TWO OHIO STATE RESEARCHERS NAMED TO NATIONAL ACADEMY OF SCIENCES
COLUMBUS , Ohio – Two Ohio State University researchers – a noted glaciologist and an acclaimed inorganic chemist – have been elected to the National Academy of Sciences, one of the country's most prestigious scientific honors.
Lonnie Thompson, Distinguished University Professor of geological sciences and an expert on the effects that global climate change is having on the shrinking of glaciers and ice fields around the globe, was named.
Also elected was Malcolm Chisholm, a Distinguished Professor of Mathematical and Physical Sciences, professor of chemistry and leading researcher in the field of developing “smart” materials and innovative polymers. They were among 72 new members announced by the Academy on Tuesday (5/3).
“We are elated by the news that the Academy selected two of Ohio State 's most renowned basic scientists to join its ranks,” said Karen Holbrook, Ohio State President. “Both Professors Thompson and Chisholm are world-class leaders in their respective fields of research and their election today is a fitting acknowledgement of their individual accomplishments. This is further reaffirmation of Ohio State 's world-class faculty.”
Rick Freeman, Dean of the College of Mathematical and Physical Sciences and professor of physics, said, "This is enormously gratifying - to see two of our finest scholars recognized by the Academy proves a point I've been trying to make since I got here.
“This university is a truly excellent institution. Midwest modesty seems to prevent people from bragging about it. I am really pleased to see the National Academy brag a little for us, by offering recognition that makes us truly proud."
For almost three decades, Thompson has led an effort to first recognize that the shrinking of tropical glaciers and ice fields is an early warning of the impact of global climate change, and second, to rescue the remaining archives of ancient climate trapped in ice cores from those locations for future research.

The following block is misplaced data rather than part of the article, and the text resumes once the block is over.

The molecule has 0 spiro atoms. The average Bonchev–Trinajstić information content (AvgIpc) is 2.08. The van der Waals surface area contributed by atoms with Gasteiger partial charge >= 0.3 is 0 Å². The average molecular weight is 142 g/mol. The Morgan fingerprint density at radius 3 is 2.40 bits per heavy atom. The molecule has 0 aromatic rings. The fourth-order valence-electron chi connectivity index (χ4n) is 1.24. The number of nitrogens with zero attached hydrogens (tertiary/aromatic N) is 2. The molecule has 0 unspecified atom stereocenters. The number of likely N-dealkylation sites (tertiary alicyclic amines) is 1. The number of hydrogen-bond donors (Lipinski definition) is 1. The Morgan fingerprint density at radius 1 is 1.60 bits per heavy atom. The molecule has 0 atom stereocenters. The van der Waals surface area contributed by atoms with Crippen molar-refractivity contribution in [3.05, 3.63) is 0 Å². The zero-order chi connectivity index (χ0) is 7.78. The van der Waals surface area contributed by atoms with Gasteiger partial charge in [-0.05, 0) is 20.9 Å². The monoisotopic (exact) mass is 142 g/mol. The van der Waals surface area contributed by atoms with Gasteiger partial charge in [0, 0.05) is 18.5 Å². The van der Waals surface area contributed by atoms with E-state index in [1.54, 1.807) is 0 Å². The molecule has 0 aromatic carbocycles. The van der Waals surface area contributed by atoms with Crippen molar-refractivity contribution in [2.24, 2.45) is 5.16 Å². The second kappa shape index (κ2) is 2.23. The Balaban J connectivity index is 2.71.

“We believe that that the current shrinking of ice fields around the globe are modern equivalents to the historic canaries in the coal mine that warned of imminent danger,” he said. “The planet is sending us a serious signal that we should not ignore.”
Earlier this year, he was one of two winners of the Tyler Prize for Environmental Achievement, perhaps the premier award in environmental science, energy and medicine. In recent years, he received both the Heineken Prize for Environmental Science from the Royal Netherlands Academy of Arts and Sciences and the Commonwealth Award for Science and Invention, (the latter he received jointly with his spouse and research collaborator, Ellen Mosley-Thompson, professor of geography).
He has also received the Vega Medal from the Swedish Society for Anthropology and geography. He is a fellow of the American Geophysical Union and in 2001, he was named as one of “America 's Best In Science and Medicine” by Time Magazine and CNN.
Chisholm is a researcher whose research interests bridge the divide between disparate fields of chemistry, linking metallic compounds to organic ones and developing new polymers and “smart” materials for a multitude of uses. One current focus centers on the harnessing of new polymers from renewable resources, negating our dependence on petroleum compounds.
“We are looking for new ways to develop polymers using ‘greener' sources such as biomass to produce compounds that are both biocompatible and biodegradable,” he said. “These would be useful in a multitude of applications, from bulk packaging materials to biological implants, from new drug delivery systems to surgical sutures.”
Chisholm is a fellow of the Royal Society of London, the American Association for the Advancement of Science and the American Academy of Arts and Sciences, der Deutsche Akademie fur Naturforscher-Leopoldina, as well as a corresponding fellow of the Royal Academy of Edinburgh, Scotland.
He received the Davy Medal from the Royal Society in 1999, and the Ludwig Mond Medal from the Royal Society of Chemistry the next year. He formerly received both Sloan and Guggenheim fellowships and in 1999, he received the Award for Distinguished Service in the Advancement of Inorganic Chemistry from the American Chemical Society.
The National Academy of Sciences is a private organization of scientists and engineers dedicated to the furtherance of science and its use for the general welfare. It was established in 1863 by a congressional act of incorporation signed by Abraham Lincoln that calls on the Academy to act as an official adviser to the federal government, upon request, in any matter of science or technology.
Written by Earle Holland, (614) 292-8384, Holland.email@example.com .